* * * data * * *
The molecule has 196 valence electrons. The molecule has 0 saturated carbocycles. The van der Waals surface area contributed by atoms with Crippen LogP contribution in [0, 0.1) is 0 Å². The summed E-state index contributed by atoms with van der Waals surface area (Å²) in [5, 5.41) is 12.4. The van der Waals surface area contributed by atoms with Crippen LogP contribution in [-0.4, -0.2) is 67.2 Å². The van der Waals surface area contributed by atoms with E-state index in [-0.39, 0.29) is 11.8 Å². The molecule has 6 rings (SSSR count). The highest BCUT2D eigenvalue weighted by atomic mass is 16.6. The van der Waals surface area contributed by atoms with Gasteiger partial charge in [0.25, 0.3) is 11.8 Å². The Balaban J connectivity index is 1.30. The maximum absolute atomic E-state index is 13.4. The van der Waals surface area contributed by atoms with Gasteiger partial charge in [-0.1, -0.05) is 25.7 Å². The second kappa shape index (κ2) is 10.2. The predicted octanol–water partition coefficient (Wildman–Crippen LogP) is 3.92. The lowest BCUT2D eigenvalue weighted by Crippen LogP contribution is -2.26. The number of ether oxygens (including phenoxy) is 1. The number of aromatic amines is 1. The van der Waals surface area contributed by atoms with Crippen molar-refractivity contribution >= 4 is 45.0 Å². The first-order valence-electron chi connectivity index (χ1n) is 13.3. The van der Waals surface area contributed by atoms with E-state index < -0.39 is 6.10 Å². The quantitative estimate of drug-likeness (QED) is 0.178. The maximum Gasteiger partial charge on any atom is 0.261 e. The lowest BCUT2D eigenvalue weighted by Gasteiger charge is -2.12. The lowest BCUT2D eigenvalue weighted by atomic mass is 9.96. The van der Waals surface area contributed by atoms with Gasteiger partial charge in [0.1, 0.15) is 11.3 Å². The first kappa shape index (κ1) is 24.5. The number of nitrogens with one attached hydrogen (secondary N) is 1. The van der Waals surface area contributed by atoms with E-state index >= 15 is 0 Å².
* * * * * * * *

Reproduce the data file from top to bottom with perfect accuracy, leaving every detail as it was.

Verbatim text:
The molecule has 196 valence electrons. The molecule has 0 saturated carbocycles. The van der Waals surface area contributed by atoms with Crippen LogP contribution in [0, 0.1) is 0 Å². The summed E-state index contributed by atoms with van der Waals surface area (Å²) in [5, 5.41) is 12.4. The van der Waals surface area contributed by atoms with Crippen LogP contribution in [-0.4, -0.2) is 67.2 Å². The van der Waals surface area contributed by atoms with E-state index in [-0.39, 0.29) is 11.8 Å². The molecule has 6 rings (SSSR count). The highest BCUT2D eigenvalue weighted by atomic mass is 16.6. The van der Waals surface area contributed by atoms with Gasteiger partial charge in [0.25, 0.3) is 11.8 Å². The Balaban J connectivity index is 1.30. The maximum absolute atomic E-state index is 13.4. The van der Waals surface area contributed by atoms with Gasteiger partial charge in [-0.1, -0.05) is 25.7 Å². The second kappa shape index (κ2) is 10.2. The predicted octanol–water partition coefficient (Wildman–Crippen LogP) is 3.92. The lowest BCUT2D eigenvalue weighted by Crippen LogP contribution is -2.26. The number of ether oxygens (including phenoxy) is 1. The number of aromatic amines is 1. The van der Waals surface area contributed by atoms with Crippen molar-refractivity contribution >= 4 is 45.0 Å². The first-order valence-electron chi connectivity index (χ1n) is 13.3. The van der Waals surface area contributed by atoms with E-state index < -0.39 is 6.10 Å². The quantitative estimate of drug-likeness (QED) is 0.178. The maximum Gasteiger partial charge on any atom is 0.261 e. The lowest BCUT2D eigenvalue weighted by Gasteiger charge is -2.12. The lowest BCUT2D eigenvalue weighted by atomic mass is 9.96. The van der Waals surface area contributed by atoms with Gasteiger partial charge in [0.1, 0.15) is 11.3 Å². The first kappa shape index (κ1) is 24.5. The number of nitrogens with one attached hydrogen (secondary N) is 1. The van der Waals surface area contributed by atoms with E-state index >= 15 is 0 Å².